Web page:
A Brief History of Snowboarding

A Brief History of Snowboarding

By, Grant Maly – Certified snowboarding instructor at Mont Tremblant, and contributing editor for Tremblant360.com

From the January 1988 issue of Time Magazine calling snowboarding “the worst new sport” to the likes of Shaun White gracing the cover of Rolling Stone, snowboarding has come a long way over the years. But how did we get here?

Well, thanks must go first to Wendy Poppen! Without her attempts to stand up on a sledge on a hill near her family home in Muskegon, Michigan, in the early 1960s, the world as we know it would not exist and by that I mean (sharp intake of breath) snowboard-less!! And thank you Sherman Poppen (Sherm to his friends), father of Wendy Poppen, for seeing his daughters predicament and deciding on Christmas Day, 1965, to present her with a wondrous gift that would not only bring her joy and happiness, but also countless others throughout the world over the following decades. The gift in question was actually a set of skis! Yes, SKIS! Poppen had fastened a pair of skis together to create a rudimentary snowboard, or “Snurfer” as his wife called it (a mash-up of snow and surfer). And so the snowboard was born!

Ok. To be fair, Poppen probably can’t take all the credit for inventing the snowboard as there is plenty of evidence to the contrary, with some “snowboards” – slats from wooden barrels tied together, for example – and patents dating back to the 1920s.  However, despite its existence in various forms since the early 20th Century, snowboarding (or whatever they chose to call it at the time) never took off, and so it’s really down to Mr Poppen for bringing the concept of snowboarding, as we know it today, to the masses.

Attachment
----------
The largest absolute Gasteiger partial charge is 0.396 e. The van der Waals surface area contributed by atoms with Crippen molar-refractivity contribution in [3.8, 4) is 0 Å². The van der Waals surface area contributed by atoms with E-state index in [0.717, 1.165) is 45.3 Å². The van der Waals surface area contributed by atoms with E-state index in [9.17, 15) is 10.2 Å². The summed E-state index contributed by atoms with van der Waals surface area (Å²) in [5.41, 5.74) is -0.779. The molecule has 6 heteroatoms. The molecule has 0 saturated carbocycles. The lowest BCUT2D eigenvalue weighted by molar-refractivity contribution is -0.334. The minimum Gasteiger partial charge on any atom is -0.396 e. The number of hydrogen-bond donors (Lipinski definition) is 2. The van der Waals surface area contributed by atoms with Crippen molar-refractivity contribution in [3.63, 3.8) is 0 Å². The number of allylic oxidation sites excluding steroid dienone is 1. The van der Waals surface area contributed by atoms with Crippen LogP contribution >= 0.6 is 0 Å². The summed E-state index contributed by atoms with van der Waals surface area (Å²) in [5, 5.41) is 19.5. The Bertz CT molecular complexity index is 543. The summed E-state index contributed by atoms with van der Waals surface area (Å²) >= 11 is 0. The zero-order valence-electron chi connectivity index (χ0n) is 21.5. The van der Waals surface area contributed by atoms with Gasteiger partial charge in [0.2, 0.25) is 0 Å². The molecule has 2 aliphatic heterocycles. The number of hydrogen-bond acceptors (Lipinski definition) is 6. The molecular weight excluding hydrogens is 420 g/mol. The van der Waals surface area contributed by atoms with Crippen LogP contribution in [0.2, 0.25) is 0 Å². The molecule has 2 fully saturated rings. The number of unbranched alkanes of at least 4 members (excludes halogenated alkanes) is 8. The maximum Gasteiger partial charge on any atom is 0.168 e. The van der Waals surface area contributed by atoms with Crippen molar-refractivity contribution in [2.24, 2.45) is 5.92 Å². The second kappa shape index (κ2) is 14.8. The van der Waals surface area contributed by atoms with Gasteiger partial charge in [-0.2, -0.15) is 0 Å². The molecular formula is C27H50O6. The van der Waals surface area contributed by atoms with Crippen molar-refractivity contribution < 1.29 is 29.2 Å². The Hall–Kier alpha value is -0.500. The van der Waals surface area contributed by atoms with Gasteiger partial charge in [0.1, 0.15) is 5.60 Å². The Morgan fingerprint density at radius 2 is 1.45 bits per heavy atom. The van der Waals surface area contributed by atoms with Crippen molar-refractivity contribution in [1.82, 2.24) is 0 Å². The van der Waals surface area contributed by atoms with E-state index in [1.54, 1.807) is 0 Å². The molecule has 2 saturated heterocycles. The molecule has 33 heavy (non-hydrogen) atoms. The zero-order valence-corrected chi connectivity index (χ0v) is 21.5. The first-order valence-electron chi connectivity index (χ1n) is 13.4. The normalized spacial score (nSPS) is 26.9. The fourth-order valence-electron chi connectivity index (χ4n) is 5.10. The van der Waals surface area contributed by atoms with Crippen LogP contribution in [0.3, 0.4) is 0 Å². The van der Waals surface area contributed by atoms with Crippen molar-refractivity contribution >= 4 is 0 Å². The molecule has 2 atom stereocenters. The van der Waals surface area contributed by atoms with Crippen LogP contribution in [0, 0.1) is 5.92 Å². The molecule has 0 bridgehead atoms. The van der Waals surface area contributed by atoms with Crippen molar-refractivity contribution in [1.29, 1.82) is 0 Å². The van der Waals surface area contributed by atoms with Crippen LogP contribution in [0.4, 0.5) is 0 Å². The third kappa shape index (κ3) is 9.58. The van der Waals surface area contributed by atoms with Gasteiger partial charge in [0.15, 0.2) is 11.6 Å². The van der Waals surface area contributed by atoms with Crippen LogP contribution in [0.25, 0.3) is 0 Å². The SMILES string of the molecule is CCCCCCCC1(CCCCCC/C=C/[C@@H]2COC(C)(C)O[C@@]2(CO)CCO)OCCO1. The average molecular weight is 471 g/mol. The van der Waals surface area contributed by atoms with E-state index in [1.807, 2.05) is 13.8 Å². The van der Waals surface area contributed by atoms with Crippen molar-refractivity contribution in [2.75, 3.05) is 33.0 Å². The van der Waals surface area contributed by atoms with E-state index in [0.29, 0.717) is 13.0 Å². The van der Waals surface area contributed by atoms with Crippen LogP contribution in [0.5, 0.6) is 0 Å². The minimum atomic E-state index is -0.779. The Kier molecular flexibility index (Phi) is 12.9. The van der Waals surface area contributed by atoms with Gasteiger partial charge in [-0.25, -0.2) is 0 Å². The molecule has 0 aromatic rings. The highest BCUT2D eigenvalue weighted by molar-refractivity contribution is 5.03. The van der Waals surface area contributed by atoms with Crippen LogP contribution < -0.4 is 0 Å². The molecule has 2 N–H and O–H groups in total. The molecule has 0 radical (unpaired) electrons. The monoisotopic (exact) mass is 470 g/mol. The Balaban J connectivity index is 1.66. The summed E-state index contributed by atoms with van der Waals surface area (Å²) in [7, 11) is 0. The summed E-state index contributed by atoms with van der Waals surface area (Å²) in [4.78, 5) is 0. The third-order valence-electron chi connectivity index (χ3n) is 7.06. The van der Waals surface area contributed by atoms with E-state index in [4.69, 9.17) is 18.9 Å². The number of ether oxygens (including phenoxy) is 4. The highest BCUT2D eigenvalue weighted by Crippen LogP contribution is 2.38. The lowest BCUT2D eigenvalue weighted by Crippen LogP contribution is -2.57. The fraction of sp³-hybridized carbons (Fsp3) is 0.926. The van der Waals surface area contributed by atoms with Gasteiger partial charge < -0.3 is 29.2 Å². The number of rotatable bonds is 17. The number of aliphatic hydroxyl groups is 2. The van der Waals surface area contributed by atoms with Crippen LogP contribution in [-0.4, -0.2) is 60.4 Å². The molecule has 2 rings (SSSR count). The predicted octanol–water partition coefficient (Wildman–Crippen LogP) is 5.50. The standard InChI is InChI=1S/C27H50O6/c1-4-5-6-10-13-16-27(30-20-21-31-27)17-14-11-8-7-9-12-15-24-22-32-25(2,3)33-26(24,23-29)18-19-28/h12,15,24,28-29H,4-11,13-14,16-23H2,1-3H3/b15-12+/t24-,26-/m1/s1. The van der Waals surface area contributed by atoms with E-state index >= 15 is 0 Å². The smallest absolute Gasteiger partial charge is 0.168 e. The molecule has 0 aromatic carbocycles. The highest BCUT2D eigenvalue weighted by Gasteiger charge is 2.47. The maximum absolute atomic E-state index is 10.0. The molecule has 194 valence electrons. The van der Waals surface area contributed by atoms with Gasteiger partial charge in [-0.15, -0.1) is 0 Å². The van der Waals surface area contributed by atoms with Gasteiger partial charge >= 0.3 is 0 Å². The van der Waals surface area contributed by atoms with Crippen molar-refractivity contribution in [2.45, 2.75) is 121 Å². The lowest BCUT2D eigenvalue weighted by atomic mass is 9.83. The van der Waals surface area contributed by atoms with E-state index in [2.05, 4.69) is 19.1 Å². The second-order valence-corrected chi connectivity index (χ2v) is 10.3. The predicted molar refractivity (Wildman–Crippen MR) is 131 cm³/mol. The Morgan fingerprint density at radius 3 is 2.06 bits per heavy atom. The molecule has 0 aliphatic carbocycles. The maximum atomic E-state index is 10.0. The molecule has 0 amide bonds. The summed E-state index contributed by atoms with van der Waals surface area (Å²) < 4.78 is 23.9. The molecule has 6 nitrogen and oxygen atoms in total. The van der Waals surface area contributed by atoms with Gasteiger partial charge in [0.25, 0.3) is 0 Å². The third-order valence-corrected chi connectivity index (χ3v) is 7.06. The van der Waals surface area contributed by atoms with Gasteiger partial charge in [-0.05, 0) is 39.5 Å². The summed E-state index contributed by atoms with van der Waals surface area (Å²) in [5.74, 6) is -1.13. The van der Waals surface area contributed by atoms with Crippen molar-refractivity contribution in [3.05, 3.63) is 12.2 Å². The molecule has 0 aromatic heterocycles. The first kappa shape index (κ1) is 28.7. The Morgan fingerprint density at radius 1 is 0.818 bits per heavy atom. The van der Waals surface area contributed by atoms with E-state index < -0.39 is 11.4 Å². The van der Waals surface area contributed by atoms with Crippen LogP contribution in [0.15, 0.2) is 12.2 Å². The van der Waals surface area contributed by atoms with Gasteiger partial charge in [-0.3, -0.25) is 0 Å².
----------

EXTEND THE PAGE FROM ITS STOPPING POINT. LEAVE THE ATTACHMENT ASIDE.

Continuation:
As the popularity of Snurfing grew throughout Muskegon, Poppen began making Snurfers for local children who were jealous of his daughter and her new found toy. Fast forward six months and Poppen had licensed the Snurfer to Brunswick Manufacturing, a leader in the marine, fitness, bowling and billiards industries. By the mid-1970s, Snurfers could be found throughout America in the companies many sports and toy stores, and by 1979 people were able to compete in the World Snurfing Championships, first held at the Pando Ski Lodge near Grand Rapids, Michigan.

Such snowboarding luminaries as Jake Burton Carpenter, Demetrije Milovich (founder of Winterstick Snowboards) and Chris Sanders (founder of Avalanche Snowboards) all cut their winter teeth on Snurfers, although Milovich is probably better known for sliding down hills while standing on metal tea trays. These guys, together with the likes of Tom Sims (James Bond double in “A View to a Kill” and founder of Sims Snowboards) and Mike Olson (founder of GNU snowboards) took the basic Snurfer design to new levels. So much so that when Jake Burton Carpenter took part in the first World Snurfing Championships in 1979, he won what is considered to be the first ever competitive snowboard race. In doing so, he generated enormous controversy amongst the Snurfer community by using one of his own boards and effectively setting the standard for future snowboard design as his board included foot straps for better control. Alas, Sherman Poppen decided not to compete commercially at the same level as Burton beyond the end of the 1970s and returned to his previous occupation in the industrial gas industry.

Rival Snurfers/snowboarders would continue to compete against each other until 1982, the year of the first National Snowsurfing Championships held at the Suicide Six Ski Area in Woodstock, Vermont. Now in its 26th year, the U.S. Open Snowboarding Championships helps show just how far snowboarding has come over the last three decades. However, the birth of this event marked the last time Snurfers and snowboarders would compete together following Sherman Poppen’s decision not to continue investment in the Snurfer brand a few years earlier, effectively ending the Snurfer as a serious contender, both commercially and in competition, in an increasingly crowded market.